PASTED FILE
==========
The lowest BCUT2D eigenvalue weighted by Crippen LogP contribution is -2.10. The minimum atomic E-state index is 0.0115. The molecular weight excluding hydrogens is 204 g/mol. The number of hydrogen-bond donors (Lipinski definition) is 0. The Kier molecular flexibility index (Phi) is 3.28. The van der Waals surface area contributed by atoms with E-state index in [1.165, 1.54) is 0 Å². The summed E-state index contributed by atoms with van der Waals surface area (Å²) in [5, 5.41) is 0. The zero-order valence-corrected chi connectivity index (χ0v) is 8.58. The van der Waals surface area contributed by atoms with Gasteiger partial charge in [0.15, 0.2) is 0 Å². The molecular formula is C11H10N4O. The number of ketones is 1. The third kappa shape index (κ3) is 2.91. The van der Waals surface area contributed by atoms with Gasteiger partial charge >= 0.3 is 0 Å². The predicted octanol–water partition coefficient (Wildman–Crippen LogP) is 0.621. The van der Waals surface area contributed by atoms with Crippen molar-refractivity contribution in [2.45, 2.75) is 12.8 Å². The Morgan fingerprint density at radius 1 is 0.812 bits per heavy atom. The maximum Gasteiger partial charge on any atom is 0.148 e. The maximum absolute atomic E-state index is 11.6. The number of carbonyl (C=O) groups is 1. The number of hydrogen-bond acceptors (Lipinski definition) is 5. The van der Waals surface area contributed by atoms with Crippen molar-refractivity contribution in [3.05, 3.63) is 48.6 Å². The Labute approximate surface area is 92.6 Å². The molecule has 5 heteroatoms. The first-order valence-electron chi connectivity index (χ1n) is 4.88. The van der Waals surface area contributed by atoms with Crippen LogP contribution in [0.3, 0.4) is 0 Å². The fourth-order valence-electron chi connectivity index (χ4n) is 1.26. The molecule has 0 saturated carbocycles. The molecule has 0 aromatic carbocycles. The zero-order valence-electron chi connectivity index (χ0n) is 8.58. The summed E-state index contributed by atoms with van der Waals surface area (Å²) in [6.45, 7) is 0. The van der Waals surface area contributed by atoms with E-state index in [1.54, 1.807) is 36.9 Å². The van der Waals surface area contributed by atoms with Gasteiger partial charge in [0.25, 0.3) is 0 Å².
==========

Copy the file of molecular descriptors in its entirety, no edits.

The lowest BCUT2D eigenvalue weighted by Crippen LogP contribution is -2.10. The minimum atomic E-state index is 0.0115. The molecular weight excluding hydrogens is 204 g/mol. The number of hydrogen-bond donors (Lipinski definition) is 0. The Kier molecular flexibility index (Phi) is 3.28. The van der Waals surface area contributed by atoms with E-state index in [1.165, 1.54) is 0 Å². The summed E-state index contributed by atoms with van der Waals surface area (Å²) in [5, 5.41) is 0. The zero-order valence-corrected chi connectivity index (χ0v) is 8.58. The van der Waals surface area contributed by atoms with Gasteiger partial charge in [0.15, 0.2) is 0 Å². The molecular formula is C11H10N4O. The number of ketones is 1. The third kappa shape index (κ3) is 2.91. The van der Waals surface area contributed by atoms with Gasteiger partial charge >= 0.3 is 0 Å². The predicted octanol–water partition coefficient (Wildman–Crippen LogP) is 0.621. The van der Waals surface area contributed by atoms with Crippen molar-refractivity contribution in [2.45, 2.75) is 12.8 Å². The Morgan fingerprint density at radius 1 is 0.812 bits per heavy atom. The maximum Gasteiger partial charge on any atom is 0.148 e. The maximum absolute atomic E-state index is 11.6. The number of carbonyl (C=O) groups is 1. The number of hydrogen-bond acceptors (Lipinski definition) is 5. The van der Waals surface area contributed by atoms with Crippen molar-refractivity contribution in [3.05, 3.63) is 48.6 Å². The Labute approximate surface area is 92.6 Å². The molecule has 5 heteroatoms. The first-order valence-electron chi connectivity index (χ1n) is 4.88. The van der Waals surface area contributed by atoms with Crippen LogP contribution in [0.3, 0.4) is 0 Å². The fourth-order valence-electron chi connectivity index (χ4n) is 1.26. The molecule has 0 saturated carbocycles. The molecule has 0 aromatic carbocycles. The zero-order valence-electron chi connectivity index (χ0n) is 8.58. The summed E-state index contributed by atoms with van der Waals surface area (Å²) in [6.45, 7) is 0. The van der Waals surface area contributed by atoms with E-state index in [1.54, 1.807) is 36.9 Å². The van der Waals surface area contributed by atoms with Gasteiger partial charge in [0.25, 0.3) is 0 Å².